At the end of August 2019, Carla Mascia and Andrew Crosby both defended their PhDs on the concrete implementation of immigration policies by (street-)level bureaucrats. Carla Mascia was a joint PhD student at (GERME) Université Libre de Bruxelles and (IES) Vrije Universiteit Brussel. Andrew Crosby studied at VUB, did his PhD at (GERME) ULB and recently started as postdoctoral researcher at (IES) VUB again. On 7 October, during a short and informal brown-bag lunchtime seminar (from 1 to 2 pm, VUB, Pleinlaan 5, Lisbon Room, floor: -1), they will present the main findings of their PhDs and discuss them with you. If you would like to join, please register at the latest on Friday 4 October at firstname.lastname@example.org.
You find the abstracts below.
Constructing undesirability, Justifying Undesirability. The implementation of family reunification policies
PhD thesis by Carla Mascia
It is often argued that EU member states have restricted their migration policies since the early 2000s. Migration scholars point out that the introduction of restrictive measures aims less at restricting than selecting migrants and preventing the arrival of “unwanted” migrants, such as family migrants. Family reunification policy has long been understudied. However, more recently, migration scholars have demonstrated how racial and economic criteria contribute to the construction of “(un)wanted” migrant families.
This literature, however, tends to neglect what happens after legislative texts are written down, and that the policy-making process continues during the implementation phase. Drawing on street-level bureaucracy literature, this thesis addresses this gap by focusing on the implementation of family reunification policies in Europe and, more precisely, in Belgium.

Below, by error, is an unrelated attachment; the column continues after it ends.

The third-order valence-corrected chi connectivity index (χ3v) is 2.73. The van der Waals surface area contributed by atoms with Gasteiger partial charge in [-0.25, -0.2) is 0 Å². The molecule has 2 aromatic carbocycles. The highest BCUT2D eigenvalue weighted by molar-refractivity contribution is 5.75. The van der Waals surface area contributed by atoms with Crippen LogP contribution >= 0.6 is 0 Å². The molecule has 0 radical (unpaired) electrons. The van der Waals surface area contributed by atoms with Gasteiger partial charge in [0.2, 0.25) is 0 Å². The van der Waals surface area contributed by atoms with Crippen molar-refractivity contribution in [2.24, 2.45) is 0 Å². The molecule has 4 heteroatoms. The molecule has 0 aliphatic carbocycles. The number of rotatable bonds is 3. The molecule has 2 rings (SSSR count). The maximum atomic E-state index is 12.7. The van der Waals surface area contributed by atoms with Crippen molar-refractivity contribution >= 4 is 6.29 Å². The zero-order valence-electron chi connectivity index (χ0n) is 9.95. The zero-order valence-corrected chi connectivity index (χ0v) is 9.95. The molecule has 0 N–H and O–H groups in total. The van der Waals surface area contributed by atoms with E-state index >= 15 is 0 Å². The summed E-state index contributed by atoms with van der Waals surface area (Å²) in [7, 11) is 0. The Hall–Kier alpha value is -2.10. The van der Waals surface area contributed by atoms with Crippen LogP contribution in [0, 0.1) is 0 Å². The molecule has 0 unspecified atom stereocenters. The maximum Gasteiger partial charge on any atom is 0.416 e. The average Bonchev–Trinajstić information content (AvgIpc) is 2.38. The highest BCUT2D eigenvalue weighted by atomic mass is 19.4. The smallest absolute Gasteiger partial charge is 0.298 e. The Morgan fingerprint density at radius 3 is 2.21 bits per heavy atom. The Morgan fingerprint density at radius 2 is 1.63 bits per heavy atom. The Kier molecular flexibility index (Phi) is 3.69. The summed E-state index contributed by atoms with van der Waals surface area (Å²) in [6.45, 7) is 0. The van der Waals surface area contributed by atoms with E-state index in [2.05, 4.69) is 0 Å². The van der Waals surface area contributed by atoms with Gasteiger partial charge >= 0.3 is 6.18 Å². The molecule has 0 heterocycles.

The thesis relies on ethnographic methods, and particularly on extensive fieldwork in the Belgian Immigration Office, which processes the applications for family reunification. The empirical material reveals that the work of migration officers is twofold. First, they categorize family migrants according to notions of suspicion and trust and, second, they attempt to legally justify the refusal of those who are defined as suspicious. Such findings shed light on the political role of administration: migration officers define, in practice, how the selection of migrant families looks like. However their selection remains constrained by the need to legally justify refusals, as to prevent potential appeals against the decisions made. This highlights that migration officers do not act in a vacuum but are constrained by the judiciary power. However, our results show that the justification of negative decisions by civil servants is not only driven by the willingness to comply with existing jurisprudence. In certain cases, the administration disagrees with court judgements invalidating refusal’ motives, continue to use similar grounds for refusal and go to court to defend their own interpretation of which families should be prevented from settling in Belgium. This leads us to reconsider the political role of the administration as conceived by street-level bureaucracy scholars: migration officers do not only redefine the policy through the application of general law in individual cases but they are also willing to influence the production of jurisprudence. This double agency of migration bureaucrats should motivate scholars even more to not just study migration policies on paper, but in practice.